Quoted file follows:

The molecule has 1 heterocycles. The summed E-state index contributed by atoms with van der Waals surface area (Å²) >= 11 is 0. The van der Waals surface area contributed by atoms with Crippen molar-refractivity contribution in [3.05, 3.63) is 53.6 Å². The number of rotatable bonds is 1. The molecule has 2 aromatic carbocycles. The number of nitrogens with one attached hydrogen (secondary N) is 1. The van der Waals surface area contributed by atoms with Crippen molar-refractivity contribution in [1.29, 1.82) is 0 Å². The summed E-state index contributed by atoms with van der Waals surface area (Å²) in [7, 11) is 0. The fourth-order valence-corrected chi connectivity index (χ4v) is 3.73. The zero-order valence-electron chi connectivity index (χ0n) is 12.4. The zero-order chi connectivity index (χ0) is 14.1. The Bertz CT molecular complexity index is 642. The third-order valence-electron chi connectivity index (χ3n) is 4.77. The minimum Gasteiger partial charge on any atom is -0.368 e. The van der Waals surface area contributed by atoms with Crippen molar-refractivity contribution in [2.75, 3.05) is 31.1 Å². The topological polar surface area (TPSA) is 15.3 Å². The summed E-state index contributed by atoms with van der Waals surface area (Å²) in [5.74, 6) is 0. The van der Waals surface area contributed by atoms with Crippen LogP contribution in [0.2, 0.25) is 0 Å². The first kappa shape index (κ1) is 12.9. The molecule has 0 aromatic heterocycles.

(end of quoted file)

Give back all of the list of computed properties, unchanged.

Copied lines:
The molecule has 1 heterocycles. The summed E-state index contributed by atoms with van der Waals surface area (Å²) >= 11 is 0. The van der Waals surface area contributed by atoms with Crippen molar-refractivity contribution in [3.05, 3.63) is 53.6 Å². The number of rotatable bonds is 1. The molecule has 2 aromatic carbocycles. The number of nitrogens with one attached hydrogen (secondary N) is 1. The van der Waals surface area contributed by atoms with Crippen molar-refractivity contribution in [1.29, 1.82) is 0 Å². The summed E-state index contributed by atoms with van der Waals surface area (Å²) in [7, 11) is 0. The fourth-order valence-corrected chi connectivity index (χ4v) is 3.73. The zero-order valence-electron chi connectivity index (χ0n) is 12.4. The zero-order chi connectivity index (χ0) is 14.1. The Bertz CT molecular complexity index is 642. The third-order valence-electron chi connectivity index (χ3n) is 4.77. The minimum Gasteiger partial charge on any atom is -0.368 e. The van der Waals surface area contributed by atoms with Crippen molar-refractivity contribution in [2.75, 3.05) is 31.1 Å². The topological polar surface area (TPSA) is 15.3 Å². The summed E-state index contributed by atoms with van der Waals surface area (Å²) in [5.74, 6) is 0. The van der Waals surface area contributed by atoms with Crippen LogP contribution in [0.2, 0.25) is 0 Å². The first kappa shape index (κ1) is 12.9. The molecule has 0 aromatic heterocycles.